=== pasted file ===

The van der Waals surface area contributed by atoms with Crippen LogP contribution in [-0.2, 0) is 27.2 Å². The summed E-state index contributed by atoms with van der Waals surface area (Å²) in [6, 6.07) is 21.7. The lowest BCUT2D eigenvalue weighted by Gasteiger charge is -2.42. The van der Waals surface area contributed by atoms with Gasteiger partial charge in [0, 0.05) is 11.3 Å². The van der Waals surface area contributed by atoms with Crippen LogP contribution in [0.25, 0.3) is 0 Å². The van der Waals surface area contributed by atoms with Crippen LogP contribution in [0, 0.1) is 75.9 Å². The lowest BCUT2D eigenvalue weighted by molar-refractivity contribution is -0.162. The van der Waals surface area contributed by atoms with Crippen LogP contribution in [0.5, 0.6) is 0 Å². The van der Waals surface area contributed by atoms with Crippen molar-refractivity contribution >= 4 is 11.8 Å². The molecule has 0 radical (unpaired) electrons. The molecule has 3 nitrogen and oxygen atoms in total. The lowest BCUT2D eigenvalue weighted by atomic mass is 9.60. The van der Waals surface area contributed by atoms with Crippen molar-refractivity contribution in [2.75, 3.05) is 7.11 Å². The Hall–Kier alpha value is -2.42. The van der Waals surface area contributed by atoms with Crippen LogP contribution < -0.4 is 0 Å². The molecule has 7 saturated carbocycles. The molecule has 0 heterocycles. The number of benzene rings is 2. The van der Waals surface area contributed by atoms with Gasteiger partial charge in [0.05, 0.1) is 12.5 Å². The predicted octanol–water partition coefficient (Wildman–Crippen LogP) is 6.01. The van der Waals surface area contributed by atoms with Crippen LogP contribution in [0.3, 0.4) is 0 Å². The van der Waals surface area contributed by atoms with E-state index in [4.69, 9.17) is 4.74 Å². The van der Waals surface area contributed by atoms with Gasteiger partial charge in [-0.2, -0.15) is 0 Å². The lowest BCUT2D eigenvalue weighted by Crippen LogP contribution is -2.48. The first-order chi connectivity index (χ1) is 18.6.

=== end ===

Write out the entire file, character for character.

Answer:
The van der Waals surface area contributed by atoms with Crippen LogP contribution in [-0.2, 0) is 27.2 Å². The summed E-state index contributed by atoms with van der Waals surface area (Å²) in [6, 6.07) is 21.7. The lowest BCUT2D eigenvalue weighted by Gasteiger charge is -2.42. The van der Waals surface area contributed by atoms with Gasteiger partial charge in [0, 0.05) is 11.3 Å². The van der Waals surface area contributed by atoms with Crippen LogP contribution in [0.25, 0.3) is 0 Å². The van der Waals surface area contributed by atoms with Crippen LogP contribution in [0, 0.1) is 75.9 Å². The lowest BCUT2D eigenvalue weighted by molar-refractivity contribution is -0.162. The van der Waals surface area contributed by atoms with Crippen LogP contribution in [0.5, 0.6) is 0 Å². The van der Waals surface area contributed by atoms with Crippen molar-refractivity contribution >= 4 is 11.8 Å². The molecule has 0 radical (unpaired) electrons. The molecule has 3 nitrogen and oxygen atoms in total. The lowest BCUT2D eigenvalue weighted by atomic mass is 9.60. The van der Waals surface area contributed by atoms with Crippen molar-refractivity contribution in [2.75, 3.05) is 7.11 Å². The Hall–Kier alpha value is -2.42. The van der Waals surface area contributed by atoms with Crippen LogP contribution < -0.4 is 0 Å². The molecule has 7 saturated carbocycles. The molecule has 0 heterocycles. The number of benzene rings is 2. The van der Waals surface area contributed by atoms with Gasteiger partial charge in [0.05, 0.1) is 12.5 Å². The predicted octanol–water partition coefficient (Wildman–Crippen LogP) is 6.01. The van der Waals surface area contributed by atoms with Crippen LogP contribution in [0.3, 0.4) is 0 Å². The van der Waals surface area contributed by atoms with E-state index in [4.69, 9.17) is 4.74 Å². The van der Waals surface area contributed by atoms with Gasteiger partial charge in [-0.2, -0.15) is 0 Å². The lowest BCUT2D eigenvalue weighted by Crippen LogP contribution is -2.48. The first-order chi connectivity index (χ1) is 18.6.